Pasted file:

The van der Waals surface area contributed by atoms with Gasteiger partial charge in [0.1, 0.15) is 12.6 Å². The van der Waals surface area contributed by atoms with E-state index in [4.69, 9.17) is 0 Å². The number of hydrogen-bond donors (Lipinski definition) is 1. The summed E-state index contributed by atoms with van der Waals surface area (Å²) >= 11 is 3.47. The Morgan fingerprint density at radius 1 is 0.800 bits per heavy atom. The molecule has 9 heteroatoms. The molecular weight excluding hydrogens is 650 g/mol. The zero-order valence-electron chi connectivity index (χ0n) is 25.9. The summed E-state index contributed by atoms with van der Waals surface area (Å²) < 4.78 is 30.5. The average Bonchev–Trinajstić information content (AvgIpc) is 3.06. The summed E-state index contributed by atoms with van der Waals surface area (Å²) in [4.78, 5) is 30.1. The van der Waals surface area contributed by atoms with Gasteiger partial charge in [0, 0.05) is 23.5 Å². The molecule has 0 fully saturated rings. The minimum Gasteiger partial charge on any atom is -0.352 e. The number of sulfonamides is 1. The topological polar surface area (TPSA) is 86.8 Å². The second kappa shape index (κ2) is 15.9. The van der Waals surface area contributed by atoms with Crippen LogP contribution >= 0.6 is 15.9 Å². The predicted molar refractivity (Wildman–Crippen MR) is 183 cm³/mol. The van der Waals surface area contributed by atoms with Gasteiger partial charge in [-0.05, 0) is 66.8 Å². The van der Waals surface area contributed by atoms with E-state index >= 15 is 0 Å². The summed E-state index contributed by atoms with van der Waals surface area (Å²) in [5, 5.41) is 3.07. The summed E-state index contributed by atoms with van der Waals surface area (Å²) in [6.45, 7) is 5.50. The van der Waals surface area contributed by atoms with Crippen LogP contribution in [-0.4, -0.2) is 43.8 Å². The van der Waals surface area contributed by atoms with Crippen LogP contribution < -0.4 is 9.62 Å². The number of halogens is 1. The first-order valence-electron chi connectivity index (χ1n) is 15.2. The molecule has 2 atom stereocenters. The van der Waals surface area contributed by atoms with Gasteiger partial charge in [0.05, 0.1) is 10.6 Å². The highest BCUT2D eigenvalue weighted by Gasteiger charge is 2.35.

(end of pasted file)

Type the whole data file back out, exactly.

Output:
The van der Waals surface area contributed by atoms with Gasteiger partial charge in [0.1, 0.15) is 12.6 Å². The van der Waals surface area contributed by atoms with E-state index in [4.69, 9.17) is 0 Å². The number of hydrogen-bond donors (Lipinski definition) is 1. The summed E-state index contributed by atoms with van der Waals surface area (Å²) >= 11 is 3.47. The Morgan fingerprint density at radius 1 is 0.800 bits per heavy atom. The molecule has 9 heteroatoms. The molecular weight excluding hydrogens is 650 g/mol. The zero-order valence-electron chi connectivity index (χ0n) is 25.9. The summed E-state index contributed by atoms with van der Waals surface area (Å²) < 4.78 is 30.5. The average Bonchev–Trinajstić information content (AvgIpc) is 3.06. The summed E-state index contributed by atoms with van der Waals surface area (Å²) in [4.78, 5) is 30.1. The van der Waals surface area contributed by atoms with Gasteiger partial charge in [0, 0.05) is 23.5 Å². The molecule has 0 fully saturated rings. The minimum Gasteiger partial charge on any atom is -0.352 e. The number of sulfonamides is 1. The topological polar surface area (TPSA) is 86.8 Å². The second kappa shape index (κ2) is 15.9. The van der Waals surface area contributed by atoms with Crippen LogP contribution >= 0.6 is 15.9 Å². The predicted molar refractivity (Wildman–Crippen MR) is 183 cm³/mol. The van der Waals surface area contributed by atoms with Gasteiger partial charge in [-0.05, 0) is 66.8 Å². The van der Waals surface area contributed by atoms with E-state index >= 15 is 0 Å². The summed E-state index contributed by atoms with van der Waals surface area (Å²) in [5, 5.41) is 3.07. The summed E-state index contributed by atoms with van der Waals surface area (Å²) in [6.45, 7) is 5.50. The van der Waals surface area contributed by atoms with Crippen LogP contribution in [-0.4, -0.2) is 43.8 Å². The van der Waals surface area contributed by atoms with Crippen LogP contribution < -0.4 is 9.62 Å². The number of halogens is 1. The first-order valence-electron chi connectivity index (χ1n) is 15.2. The molecule has 2 atom stereocenters. The van der Waals surface area contributed by atoms with Gasteiger partial charge in [0.05, 0.1) is 10.6 Å². The highest BCUT2D eigenvalue weighted by Gasteiger charge is 2.35.